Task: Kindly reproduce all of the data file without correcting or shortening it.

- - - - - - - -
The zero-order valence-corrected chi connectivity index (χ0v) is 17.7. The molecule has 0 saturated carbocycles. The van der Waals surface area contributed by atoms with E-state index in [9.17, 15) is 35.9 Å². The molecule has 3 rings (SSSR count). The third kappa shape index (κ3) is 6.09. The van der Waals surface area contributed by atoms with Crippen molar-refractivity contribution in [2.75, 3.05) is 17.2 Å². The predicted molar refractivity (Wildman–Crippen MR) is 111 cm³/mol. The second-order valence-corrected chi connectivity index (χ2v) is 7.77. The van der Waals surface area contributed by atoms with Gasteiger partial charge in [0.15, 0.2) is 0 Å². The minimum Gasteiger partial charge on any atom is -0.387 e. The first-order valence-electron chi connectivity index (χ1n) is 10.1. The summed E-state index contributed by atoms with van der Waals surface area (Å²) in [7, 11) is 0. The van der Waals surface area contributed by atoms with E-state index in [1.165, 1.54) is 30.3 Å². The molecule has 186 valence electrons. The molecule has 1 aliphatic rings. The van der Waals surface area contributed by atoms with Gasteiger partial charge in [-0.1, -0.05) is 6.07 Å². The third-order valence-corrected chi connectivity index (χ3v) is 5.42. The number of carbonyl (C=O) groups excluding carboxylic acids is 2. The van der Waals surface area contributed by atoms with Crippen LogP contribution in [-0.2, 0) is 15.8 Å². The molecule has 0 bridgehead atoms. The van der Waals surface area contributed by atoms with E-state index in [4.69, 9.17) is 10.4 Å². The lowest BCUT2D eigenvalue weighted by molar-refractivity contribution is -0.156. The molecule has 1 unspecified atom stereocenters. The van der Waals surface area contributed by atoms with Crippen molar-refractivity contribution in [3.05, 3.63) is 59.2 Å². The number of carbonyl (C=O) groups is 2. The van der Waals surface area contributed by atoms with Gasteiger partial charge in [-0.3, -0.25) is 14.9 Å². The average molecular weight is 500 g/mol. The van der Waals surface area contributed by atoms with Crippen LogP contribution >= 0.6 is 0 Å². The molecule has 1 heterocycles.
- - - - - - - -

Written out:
The zero-order valence-corrected chi connectivity index (χ0v) is 17.7. The molecule has 0 saturated carbocycles. The van der Waals surface area contributed by atoms with E-state index in [9.17, 15) is 35.9 Å². The molecule has 3 rings (SSSR count). The third kappa shape index (κ3) is 6.09. The van der Waals surface area contributed by atoms with Crippen molar-refractivity contribution in [2.75, 3.05) is 17.2 Å². The predicted molar refractivity (Wildman–Crippen MR) is 111 cm³/mol. The second-order valence-corrected chi connectivity index (χ2v) is 7.77. The van der Waals surface area contributed by atoms with Gasteiger partial charge in [0.15, 0.2) is 0 Å². The minimum Gasteiger partial charge on any atom is -0.387 e. The first-order valence-electron chi connectivity index (χ1n) is 10.1. The summed E-state index contributed by atoms with van der Waals surface area (Å²) in [7, 11) is 0. The van der Waals surface area contributed by atoms with E-state index in [1.165, 1.54) is 30.3 Å². The molecule has 186 valence electrons. The molecule has 1 aliphatic rings. The van der Waals surface area contributed by atoms with Gasteiger partial charge in [-0.1, -0.05) is 6.07 Å². The third-order valence-corrected chi connectivity index (χ3v) is 5.42. The number of carbonyl (C=O) groups excluding carboxylic acids is 2. The van der Waals surface area contributed by atoms with Crippen LogP contribution in [-0.2, 0) is 15.8 Å². The molecule has 0 bridgehead atoms. The van der Waals surface area contributed by atoms with E-state index in [4.69, 9.17) is 10.4 Å². The lowest BCUT2D eigenvalue weighted by molar-refractivity contribution is -0.156. The molecule has 1 unspecified atom stereocenters. The van der Waals surface area contributed by atoms with Crippen molar-refractivity contribution in [3.05, 3.63) is 59.2 Å². The number of carbonyl (C=O) groups is 2. The van der Waals surface area contributed by atoms with Gasteiger partial charge in [-0.3, -0.25) is 14.9 Å². The average molecular weight is 500 g/mol. The van der Waals surface area contributed by atoms with Crippen LogP contribution >= 0.6 is 0 Å². The molecule has 1 heterocycles.